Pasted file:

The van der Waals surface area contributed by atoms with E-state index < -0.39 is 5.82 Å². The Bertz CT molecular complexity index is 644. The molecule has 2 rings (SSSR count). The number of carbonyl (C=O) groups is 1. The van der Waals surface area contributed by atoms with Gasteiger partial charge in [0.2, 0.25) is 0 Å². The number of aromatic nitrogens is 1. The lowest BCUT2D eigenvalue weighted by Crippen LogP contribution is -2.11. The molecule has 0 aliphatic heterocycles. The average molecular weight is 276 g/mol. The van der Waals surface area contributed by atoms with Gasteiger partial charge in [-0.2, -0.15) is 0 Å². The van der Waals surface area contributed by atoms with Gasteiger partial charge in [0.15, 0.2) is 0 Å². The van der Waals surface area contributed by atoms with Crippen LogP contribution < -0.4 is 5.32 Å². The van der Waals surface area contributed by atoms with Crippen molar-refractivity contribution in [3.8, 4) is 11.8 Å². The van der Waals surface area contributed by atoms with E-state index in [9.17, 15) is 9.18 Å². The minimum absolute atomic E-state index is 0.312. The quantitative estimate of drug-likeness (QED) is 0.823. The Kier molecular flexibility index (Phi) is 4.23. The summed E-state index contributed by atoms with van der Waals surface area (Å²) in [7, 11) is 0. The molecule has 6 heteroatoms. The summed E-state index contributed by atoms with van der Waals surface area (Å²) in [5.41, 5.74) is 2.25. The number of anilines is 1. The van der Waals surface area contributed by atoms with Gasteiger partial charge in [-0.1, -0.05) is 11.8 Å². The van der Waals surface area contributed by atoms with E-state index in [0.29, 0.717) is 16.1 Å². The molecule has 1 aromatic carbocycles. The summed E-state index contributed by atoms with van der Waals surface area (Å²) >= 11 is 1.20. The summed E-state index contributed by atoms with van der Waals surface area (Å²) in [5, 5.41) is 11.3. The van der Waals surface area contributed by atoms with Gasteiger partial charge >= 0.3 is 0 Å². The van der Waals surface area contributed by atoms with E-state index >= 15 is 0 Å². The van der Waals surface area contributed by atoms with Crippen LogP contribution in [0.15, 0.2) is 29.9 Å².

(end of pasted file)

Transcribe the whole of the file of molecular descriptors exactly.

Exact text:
The van der Waals surface area contributed by atoms with E-state index < -0.39 is 5.82 Å². The Bertz CT molecular complexity index is 644. The molecule has 2 rings (SSSR count). The number of carbonyl (C=O) groups is 1. The van der Waals surface area contributed by atoms with Gasteiger partial charge in [0.2, 0.25) is 0 Å². The number of aromatic nitrogens is 1. The lowest BCUT2D eigenvalue weighted by Crippen LogP contribution is -2.11. The molecule has 0 aliphatic heterocycles. The average molecular weight is 276 g/mol. The van der Waals surface area contributed by atoms with Gasteiger partial charge in [-0.2, -0.15) is 0 Å². The van der Waals surface area contributed by atoms with Gasteiger partial charge in [0.15, 0.2) is 0 Å². The van der Waals surface area contributed by atoms with Crippen LogP contribution < -0.4 is 5.32 Å². The van der Waals surface area contributed by atoms with Crippen molar-refractivity contribution in [3.8, 4) is 11.8 Å². The van der Waals surface area contributed by atoms with E-state index in [9.17, 15) is 9.18 Å². The minimum absolute atomic E-state index is 0.312. The quantitative estimate of drug-likeness (QED) is 0.823. The Kier molecular flexibility index (Phi) is 4.23. The summed E-state index contributed by atoms with van der Waals surface area (Å²) in [7, 11) is 0. The molecule has 6 heteroatoms. The summed E-state index contributed by atoms with van der Waals surface area (Å²) in [5.41, 5.74) is 2.25. The number of anilines is 1. The van der Waals surface area contributed by atoms with Gasteiger partial charge in [-0.1, -0.05) is 11.8 Å². The van der Waals surface area contributed by atoms with E-state index in [0.29, 0.717) is 16.1 Å². The molecule has 1 aromatic carbocycles. The summed E-state index contributed by atoms with van der Waals surface area (Å²) >= 11 is 1.20. The summed E-state index contributed by atoms with van der Waals surface area (Å²) in [5, 5.41) is 11.3. The van der Waals surface area contributed by atoms with Gasteiger partial charge >= 0.3 is 0 Å². The van der Waals surface area contributed by atoms with E-state index >= 15 is 0 Å². The van der Waals surface area contributed by atoms with Crippen LogP contribution in [0.15, 0.2) is 29.9 Å².